Today, the kind of research and experimentation we do hasn’t necessarily changed. But how we connect and communicate has progressively gotten better—and that makes all the difference. We’re not just investigating more efficient and sustainable crop protection, pest and disease control, or the uptake of molecules at the cellular level. We’re transforming how food is grown and the economics of agriculture to protect plant and human health by reducing the global synthetic chemical pesticide load by 80% in the next decade. We have the technology to do this, and fixating on the end state is key to decision-making, strategy, and scaling to see that into reality.


We hear so much today about millennials and Gen Z wanting to build meaningful careers with real purpose, be that through nonprofits, the arts, academia, or research organizations. Those are perfectly noble pursuits. But I’d add to that list applying technology and starting or working in a mission-driven business, especially if impact and scale are priorities.

I could have spent my life in a lab incrementally adding to humanity’s collective knowledge, which is critical and important work. But my passion is to challenge conventions and team up with others who want to find solutions for some of the biggest challenges of our time. In the end, the most effective way I could see to do that was through entrepreneurship.

The fact is, solutions are only meaningful and maximally impactful if they are accessible, scalable, and economically sustainable. And here, the levers of capitalism can help. I’ve learned this firsthand as I’ve grown my business. To make good on our story, we need to succeed as a business. Changing a massive industry like agriculture, after all, requires global solutions. It’s not enough to only help a few farmers, or only those cultivating high-end, high-value greens and specialty products. While it is important to “cross the chasm” starting with a concrete, even if small or specialized, market area, having an impact requires getting your product into the hands of farmers everywhere. It means partnering with big industry players and new startups alike. It means attracting investment and developing a world-class workforce of thousands.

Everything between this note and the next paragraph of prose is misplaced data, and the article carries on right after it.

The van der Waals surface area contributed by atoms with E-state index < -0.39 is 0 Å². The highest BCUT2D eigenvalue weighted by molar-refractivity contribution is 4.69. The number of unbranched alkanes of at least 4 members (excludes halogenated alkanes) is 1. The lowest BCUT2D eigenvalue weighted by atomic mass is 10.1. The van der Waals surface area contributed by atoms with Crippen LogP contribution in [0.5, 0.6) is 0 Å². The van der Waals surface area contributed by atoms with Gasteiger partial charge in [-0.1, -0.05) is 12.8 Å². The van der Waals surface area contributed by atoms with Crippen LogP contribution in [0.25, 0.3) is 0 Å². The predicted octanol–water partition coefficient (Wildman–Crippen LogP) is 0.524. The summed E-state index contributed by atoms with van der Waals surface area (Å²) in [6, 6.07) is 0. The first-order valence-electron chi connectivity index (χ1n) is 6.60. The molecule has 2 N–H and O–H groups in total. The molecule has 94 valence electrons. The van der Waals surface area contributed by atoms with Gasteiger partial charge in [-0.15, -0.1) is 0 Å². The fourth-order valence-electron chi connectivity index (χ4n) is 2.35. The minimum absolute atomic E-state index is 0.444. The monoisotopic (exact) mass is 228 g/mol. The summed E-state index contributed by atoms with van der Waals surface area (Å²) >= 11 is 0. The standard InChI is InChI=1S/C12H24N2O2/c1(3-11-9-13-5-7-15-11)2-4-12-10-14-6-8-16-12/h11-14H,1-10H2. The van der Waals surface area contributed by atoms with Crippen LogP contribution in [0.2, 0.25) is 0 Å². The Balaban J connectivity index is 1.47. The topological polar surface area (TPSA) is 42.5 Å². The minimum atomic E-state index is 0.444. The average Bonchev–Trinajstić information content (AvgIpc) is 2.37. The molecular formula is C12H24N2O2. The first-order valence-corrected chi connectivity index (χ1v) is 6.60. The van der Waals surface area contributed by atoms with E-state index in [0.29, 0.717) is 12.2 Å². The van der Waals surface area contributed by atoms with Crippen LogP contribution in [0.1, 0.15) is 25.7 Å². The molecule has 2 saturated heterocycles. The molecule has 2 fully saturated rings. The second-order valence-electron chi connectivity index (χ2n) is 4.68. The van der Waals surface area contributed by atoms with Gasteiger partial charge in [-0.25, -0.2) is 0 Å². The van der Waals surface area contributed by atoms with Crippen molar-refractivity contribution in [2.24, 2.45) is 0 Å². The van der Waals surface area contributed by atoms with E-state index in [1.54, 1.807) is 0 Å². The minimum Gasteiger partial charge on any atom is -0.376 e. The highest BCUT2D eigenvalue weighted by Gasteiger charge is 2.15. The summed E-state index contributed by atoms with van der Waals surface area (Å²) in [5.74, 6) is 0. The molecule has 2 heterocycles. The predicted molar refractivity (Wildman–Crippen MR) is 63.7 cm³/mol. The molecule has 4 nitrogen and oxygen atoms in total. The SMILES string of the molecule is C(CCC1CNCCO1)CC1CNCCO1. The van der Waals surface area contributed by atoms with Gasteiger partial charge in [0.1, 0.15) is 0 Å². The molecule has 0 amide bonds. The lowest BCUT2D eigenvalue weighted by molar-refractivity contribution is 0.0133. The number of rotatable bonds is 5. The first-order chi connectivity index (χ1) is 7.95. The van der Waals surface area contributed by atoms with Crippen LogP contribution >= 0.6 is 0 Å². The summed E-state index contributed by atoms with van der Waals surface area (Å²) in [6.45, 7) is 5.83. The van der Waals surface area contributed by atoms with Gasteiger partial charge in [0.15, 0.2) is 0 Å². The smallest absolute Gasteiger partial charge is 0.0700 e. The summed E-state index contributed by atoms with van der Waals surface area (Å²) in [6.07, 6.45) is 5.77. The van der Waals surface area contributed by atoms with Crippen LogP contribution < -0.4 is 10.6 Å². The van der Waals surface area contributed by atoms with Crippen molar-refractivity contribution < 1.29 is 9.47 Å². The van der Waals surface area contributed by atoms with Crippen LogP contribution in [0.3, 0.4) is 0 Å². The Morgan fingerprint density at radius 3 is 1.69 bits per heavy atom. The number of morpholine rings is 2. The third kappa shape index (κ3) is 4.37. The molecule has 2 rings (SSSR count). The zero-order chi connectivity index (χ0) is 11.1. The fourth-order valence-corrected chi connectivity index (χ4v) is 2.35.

The engine behind all of that is economics and profitability. We can’t reach our goal of propelling our food systems toward environmental sustainability if we’re not sustainable, economically.

There’s this notion that there are two kinds of people, those who do good in the world without caring about money, and those who actively engage in commerce while caring only about money. That’s simply untrue. Money is a tool, a ledger of exchange for value. When we create solutions that solve some of the biggest problems of our time: That’s real value and real impact. Done well, business has an enormous capacity to truly move the world forward.

I couldn’t have imagined back in my basement lab where I’d be today. Science got me started on this path, and I couldn’t keep up with the progress our team is making in our labs and workshops without that background. But the entrepreneurial toolkit—one so rarely taught formally or in schools—has been equally important: the confidence to chase answers, not just questions, and move, however haltingly, from theory to solutions that create real value and impact.

Originally published on


  • Karn Manhas



    I am an entrepreneur with more than 15 years of leadership experience in government, project management, community and business development. I am responsible for the vision and strategic direction of Terramera, which develops high-performance, plant-based alternatives to synthetic chemical pesticides and fertilizers, including products for agriculture, professional and consumer applications. A recurring thread runs through both my life story and Terramera’s vision: a rejection of convention and a desire to redefine what’s possible. Karn is motivated by genuine interest in solving problems and pushing humanity forward. I am a frequent speaker on issues of sustainability, making clean food affordable, feeding the world and building innovative organizations, including at TEDx and Singularity University.